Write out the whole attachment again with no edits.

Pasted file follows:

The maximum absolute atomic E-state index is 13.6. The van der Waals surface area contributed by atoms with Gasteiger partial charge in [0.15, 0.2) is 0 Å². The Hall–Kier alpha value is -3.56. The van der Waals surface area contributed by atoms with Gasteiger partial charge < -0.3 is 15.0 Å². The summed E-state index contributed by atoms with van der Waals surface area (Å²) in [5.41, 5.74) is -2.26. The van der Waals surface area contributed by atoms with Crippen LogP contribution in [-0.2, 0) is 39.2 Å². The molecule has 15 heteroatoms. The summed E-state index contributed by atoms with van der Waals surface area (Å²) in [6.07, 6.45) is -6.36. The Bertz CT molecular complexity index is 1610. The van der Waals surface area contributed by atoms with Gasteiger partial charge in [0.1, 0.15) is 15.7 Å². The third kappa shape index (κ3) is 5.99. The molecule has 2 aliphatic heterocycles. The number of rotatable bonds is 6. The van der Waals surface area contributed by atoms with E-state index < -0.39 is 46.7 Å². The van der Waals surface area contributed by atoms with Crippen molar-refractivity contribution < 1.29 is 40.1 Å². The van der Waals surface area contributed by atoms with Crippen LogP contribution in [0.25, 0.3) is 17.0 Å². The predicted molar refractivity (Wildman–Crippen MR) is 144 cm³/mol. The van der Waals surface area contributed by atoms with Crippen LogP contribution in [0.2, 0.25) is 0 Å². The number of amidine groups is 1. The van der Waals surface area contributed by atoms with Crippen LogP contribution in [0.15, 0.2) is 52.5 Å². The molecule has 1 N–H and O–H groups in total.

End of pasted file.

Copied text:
The maximum absolute atomic E-state index is 13.6. The van der Waals surface area contributed by atoms with Gasteiger partial charge in [0.15, 0.2) is 0 Å². The Hall–Kier alpha value is -3.56. The van der Waals surface area contributed by atoms with Gasteiger partial charge < -0.3 is 15.0 Å². The summed E-state index contributed by atoms with van der Waals surface area (Å²) in [5.41, 5.74) is -2.26. The van der Waals surface area contributed by atoms with Crippen LogP contribution in [-0.2, 0) is 39.2 Å². The molecule has 15 heteroatoms. The summed E-state index contributed by atoms with van der Waals surface area (Å²) in [6.07, 6.45) is -6.36. The Bertz CT molecular complexity index is 1610. The van der Waals surface area contributed by atoms with Gasteiger partial charge in [0.1, 0.15) is 15.7 Å². The third kappa shape index (κ3) is 5.99. The molecule has 2 aliphatic heterocycles. The number of rotatable bonds is 6. The van der Waals surface area contributed by atoms with E-state index < -0.39 is 46.7 Å². The van der Waals surface area contributed by atoms with Crippen molar-refractivity contribution < 1.29 is 40.1 Å². The van der Waals surface area contributed by atoms with Crippen LogP contribution in [0.25, 0.3) is 17.0 Å². The predicted molar refractivity (Wildman–Crippen MR) is 144 cm³/mol. The van der Waals surface area contributed by atoms with Crippen LogP contribution in [0.2, 0.25) is 0 Å². The number of amidine groups is 1. The van der Waals surface area contributed by atoms with Crippen LogP contribution in [0.15, 0.2) is 52.5 Å². The molecule has 1 N–H and O–H groups in total.